UNLIKE CHABROL’S FINAL WORKS, the last three films of Eric Rohmer, sage of the New Wave, retain the master’s trademark rigor and at first glance appear to embody the notions of exile and untimeliness that for Adorno characterize late style. They are all historical works, set at varying distances from the present (the French Revolution, World War II, and fifth-century Gaul) by a director whose subject was almost exclusively contemporary romance, and all involve some form of exile: a Scottish woman living in France (The Lady and the Duke [2001]), a Russian soldier and his Greek wife, refugees in Paris (Triple Agent [2004]), and a young shepherd banished from the world of his loved one (The Romance of Astrea and Celadon [2007]). However, Adorno’s sense of untimeliness and exile is Nietzschean, having more to do with love of the future and exclusion, “permanent renunciation”—of society and class, of an artist’s former accommodations, and of the present—a severity that this trio of odd but obliging films certainly does not reflect. Seeming to be “out of joint” with Rohmer’s previous cinema, they instead reveal themselves to be vigorous restatements of his core beliefs, an intensification of his conservative vision, even as they take considerable aesthetic risks. All three turn out to be “moral tales” about the nature of fidelity, the testing of trust and faithfulness, and the chaos that ensues from their absence.

Claude Chabrol, Les Biches (Bad Girls), 1968, still from a color film in 35 mm, 100 minutes. Why (Jacqueline Sassard) and Frédérique (Stéphane Audran).

After two largely interior films peopled with mature characters, Rohmer returned in his last film, The Romance of Astrea and Celadon, to his long-favored world of lithesome youths and sun-flooded landscapes, and to the narrative template of his earliest cycle, the “Six Moral Tales,” in which a man who is betrothed, married, or otherwise committed finds himself tempted by another woman, usually more alluring or dangerous (and darker) than the first. In Roman Gaul, shepherd Celadon finds himself banished by his fiancée, the blond Astrea, after she spies him consorting with another, duskier lass. (Amorous misperception is central to Rohmer’s cinema; Astrea and Celadon looks back to the romantic imbroglio of Pauline at the Beach [1983].) After being rescued from a suicide attempt by drowning, Celadon recuperates in the loving care of three nymphs. In a series of Shakespearean twists, he ends up disguised as a young woman, his resemblance to Astrea’s former and presumed dead lover a turn-on for the grieving shepherdess, who eagerly makes out with this strangely attractive girl (the first instance of cross-dressing in Rohmer’s films, if one doesn’t count masculine Chloé in L’Amour, l’après-midi [Love in the Afternoon, 1972], and perhaps the first full-on broaching of homosexuality). The androgynous Celadon—“His girlish face took everyone in,” says an approving druid—with his Botticelli mane and cleft chin, provides one last example of Rohmer’s taste for odd physiognomy, evident in the smiling wife of L’Amour, who could model for John Currin.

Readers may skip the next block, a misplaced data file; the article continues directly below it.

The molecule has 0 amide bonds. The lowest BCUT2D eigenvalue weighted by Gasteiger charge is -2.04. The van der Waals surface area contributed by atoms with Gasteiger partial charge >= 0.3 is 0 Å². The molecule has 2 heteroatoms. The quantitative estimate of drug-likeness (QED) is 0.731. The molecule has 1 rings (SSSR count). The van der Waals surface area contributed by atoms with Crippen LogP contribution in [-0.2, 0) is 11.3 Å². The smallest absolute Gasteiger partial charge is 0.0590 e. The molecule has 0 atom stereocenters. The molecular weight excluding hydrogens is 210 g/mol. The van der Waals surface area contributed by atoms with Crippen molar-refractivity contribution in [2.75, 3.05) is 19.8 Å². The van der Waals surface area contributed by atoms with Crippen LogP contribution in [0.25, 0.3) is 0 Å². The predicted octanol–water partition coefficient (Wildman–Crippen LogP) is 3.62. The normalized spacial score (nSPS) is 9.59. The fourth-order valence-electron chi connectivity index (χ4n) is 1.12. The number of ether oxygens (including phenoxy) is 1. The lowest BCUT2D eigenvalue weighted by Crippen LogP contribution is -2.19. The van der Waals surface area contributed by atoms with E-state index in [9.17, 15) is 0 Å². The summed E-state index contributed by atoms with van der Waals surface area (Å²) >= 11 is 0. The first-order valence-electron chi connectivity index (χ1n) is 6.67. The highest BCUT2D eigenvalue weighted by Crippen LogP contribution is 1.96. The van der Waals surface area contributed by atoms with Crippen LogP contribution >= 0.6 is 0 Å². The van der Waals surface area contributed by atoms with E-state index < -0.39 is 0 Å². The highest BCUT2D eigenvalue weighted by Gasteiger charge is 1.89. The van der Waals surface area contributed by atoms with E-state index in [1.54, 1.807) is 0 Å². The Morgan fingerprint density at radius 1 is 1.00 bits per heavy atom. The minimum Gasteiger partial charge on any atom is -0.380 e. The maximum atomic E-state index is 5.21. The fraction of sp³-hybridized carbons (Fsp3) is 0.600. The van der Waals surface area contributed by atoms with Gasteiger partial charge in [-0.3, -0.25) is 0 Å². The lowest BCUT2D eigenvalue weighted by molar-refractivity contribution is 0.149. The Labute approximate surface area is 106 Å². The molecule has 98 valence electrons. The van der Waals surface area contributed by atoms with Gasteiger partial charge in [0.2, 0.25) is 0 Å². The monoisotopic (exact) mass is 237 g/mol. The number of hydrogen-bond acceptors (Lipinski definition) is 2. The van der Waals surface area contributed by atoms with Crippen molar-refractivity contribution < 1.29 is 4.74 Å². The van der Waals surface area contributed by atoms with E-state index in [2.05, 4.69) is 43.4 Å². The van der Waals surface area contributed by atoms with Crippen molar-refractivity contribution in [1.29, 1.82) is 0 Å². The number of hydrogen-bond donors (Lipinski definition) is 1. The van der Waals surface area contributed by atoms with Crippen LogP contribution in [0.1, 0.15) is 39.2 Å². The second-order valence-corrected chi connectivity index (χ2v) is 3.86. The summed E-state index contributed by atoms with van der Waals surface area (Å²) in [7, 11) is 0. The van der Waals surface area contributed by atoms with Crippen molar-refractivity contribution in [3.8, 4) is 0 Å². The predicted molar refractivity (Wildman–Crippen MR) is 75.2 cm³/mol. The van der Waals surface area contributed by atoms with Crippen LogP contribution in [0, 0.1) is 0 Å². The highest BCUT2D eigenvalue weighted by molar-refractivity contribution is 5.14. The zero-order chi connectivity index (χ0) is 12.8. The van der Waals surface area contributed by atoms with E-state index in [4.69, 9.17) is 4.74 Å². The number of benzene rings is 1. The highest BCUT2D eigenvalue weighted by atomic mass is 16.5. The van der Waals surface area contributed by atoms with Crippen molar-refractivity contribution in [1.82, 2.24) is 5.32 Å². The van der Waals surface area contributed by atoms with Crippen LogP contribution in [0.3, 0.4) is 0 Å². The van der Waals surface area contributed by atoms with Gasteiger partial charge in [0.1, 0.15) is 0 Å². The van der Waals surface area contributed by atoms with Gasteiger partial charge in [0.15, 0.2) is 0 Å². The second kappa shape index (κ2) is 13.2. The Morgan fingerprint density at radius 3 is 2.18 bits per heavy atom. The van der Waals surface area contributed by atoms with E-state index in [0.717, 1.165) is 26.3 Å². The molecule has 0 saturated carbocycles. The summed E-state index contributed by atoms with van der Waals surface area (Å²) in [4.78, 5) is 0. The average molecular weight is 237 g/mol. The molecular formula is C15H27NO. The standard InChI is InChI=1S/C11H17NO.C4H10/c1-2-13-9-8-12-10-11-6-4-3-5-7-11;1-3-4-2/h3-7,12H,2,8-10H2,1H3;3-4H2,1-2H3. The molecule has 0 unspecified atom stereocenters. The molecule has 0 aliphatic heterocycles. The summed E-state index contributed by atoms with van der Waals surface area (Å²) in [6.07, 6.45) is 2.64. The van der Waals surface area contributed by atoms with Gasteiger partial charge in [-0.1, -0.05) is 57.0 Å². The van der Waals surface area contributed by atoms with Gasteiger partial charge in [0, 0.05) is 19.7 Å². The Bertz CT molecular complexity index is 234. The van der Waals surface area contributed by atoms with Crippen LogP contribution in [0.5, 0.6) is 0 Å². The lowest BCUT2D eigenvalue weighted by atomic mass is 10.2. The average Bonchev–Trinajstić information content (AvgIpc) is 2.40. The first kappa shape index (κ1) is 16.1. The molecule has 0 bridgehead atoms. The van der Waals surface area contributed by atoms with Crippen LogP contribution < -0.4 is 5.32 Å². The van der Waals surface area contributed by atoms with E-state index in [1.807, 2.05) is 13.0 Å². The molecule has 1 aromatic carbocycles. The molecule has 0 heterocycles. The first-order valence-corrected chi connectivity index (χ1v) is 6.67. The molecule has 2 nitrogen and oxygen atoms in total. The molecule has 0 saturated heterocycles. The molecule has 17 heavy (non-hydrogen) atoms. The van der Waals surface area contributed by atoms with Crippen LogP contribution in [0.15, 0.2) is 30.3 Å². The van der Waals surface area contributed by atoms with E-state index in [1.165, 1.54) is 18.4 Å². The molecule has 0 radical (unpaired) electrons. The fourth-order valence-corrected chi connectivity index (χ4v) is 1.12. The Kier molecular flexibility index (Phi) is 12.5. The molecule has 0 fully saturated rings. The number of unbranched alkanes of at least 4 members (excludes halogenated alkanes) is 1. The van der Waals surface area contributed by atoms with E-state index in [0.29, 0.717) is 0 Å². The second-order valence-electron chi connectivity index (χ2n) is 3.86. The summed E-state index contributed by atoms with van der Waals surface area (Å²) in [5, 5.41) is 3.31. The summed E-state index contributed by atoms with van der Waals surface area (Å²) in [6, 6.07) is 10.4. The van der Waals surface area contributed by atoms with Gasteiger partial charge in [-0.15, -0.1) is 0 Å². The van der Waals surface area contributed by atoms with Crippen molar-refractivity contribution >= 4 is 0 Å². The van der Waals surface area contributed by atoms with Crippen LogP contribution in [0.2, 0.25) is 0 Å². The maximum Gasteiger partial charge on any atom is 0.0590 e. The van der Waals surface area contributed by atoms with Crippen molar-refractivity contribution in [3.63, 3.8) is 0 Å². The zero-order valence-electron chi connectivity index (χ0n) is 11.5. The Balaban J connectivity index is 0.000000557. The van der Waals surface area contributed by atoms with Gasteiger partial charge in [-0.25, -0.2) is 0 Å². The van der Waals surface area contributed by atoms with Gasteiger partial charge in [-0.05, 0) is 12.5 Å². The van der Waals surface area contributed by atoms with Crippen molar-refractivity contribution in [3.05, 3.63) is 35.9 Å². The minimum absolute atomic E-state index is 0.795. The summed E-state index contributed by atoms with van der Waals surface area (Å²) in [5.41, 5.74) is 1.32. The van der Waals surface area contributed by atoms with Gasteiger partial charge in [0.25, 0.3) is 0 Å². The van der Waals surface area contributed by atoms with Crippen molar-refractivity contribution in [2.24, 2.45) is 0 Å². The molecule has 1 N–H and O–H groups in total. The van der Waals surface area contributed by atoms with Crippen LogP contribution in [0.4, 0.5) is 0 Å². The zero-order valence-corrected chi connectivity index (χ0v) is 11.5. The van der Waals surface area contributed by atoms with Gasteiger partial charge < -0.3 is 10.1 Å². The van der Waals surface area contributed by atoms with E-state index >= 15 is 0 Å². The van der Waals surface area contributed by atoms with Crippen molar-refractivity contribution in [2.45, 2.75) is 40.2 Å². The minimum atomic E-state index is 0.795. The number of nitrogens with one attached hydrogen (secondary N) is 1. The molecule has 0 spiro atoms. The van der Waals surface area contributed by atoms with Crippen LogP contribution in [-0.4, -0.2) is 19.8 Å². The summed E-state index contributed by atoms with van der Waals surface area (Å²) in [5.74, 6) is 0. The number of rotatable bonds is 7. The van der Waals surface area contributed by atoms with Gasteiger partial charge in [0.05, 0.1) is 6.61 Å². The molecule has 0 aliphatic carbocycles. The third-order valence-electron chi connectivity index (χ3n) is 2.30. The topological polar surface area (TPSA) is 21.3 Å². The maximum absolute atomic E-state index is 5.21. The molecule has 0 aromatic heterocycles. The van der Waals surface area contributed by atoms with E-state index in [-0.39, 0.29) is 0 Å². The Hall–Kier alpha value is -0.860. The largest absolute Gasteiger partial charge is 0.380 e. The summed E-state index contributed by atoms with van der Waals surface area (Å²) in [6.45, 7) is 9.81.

Set in a zephyr-cooled arcadia of “wild poetry and bucolic charm,” in which nymphs, druids, and troubadours disport in a landscape of leafy bowers and glades, Astrea and Celadon was indulged by many critics as the barmy lark of an old man, void of the director’s customary moral rigor. Much the opposite is true. Rationalist to the very end, Rohmer employs his radiant tale to deliver stern lessons about the nature of love, the rewards of virtue and moderation, and, as in his previous two films, the importance of duty, loyalty, and faith. The pure, holy Lycidas, voice of reason and morality, argues that love is not carnal but spiritual—“The body is only an instrument”—its infinite power merging lover and beloved, in contrast to the hedonistic Hylas and self-serving Galatea, who represent fickleness and infidelity. In their free-loving ways, suggests Rohmer, lies chaos of every kind. The irritating Hylas, a mop-haired signifier of caprice and inconstancy, whose capering ensures that one rejects his every word, refuses to treat a sacred grove with respect, and he is the only pilgrim who won’t enter its hallowed sanctum. Like the rootless seducers in early Rohmer (Maud, Chloé, Henri), Hylas ends an outcast, his rejection of commitment an invitation to abandonment, by his peers and by God.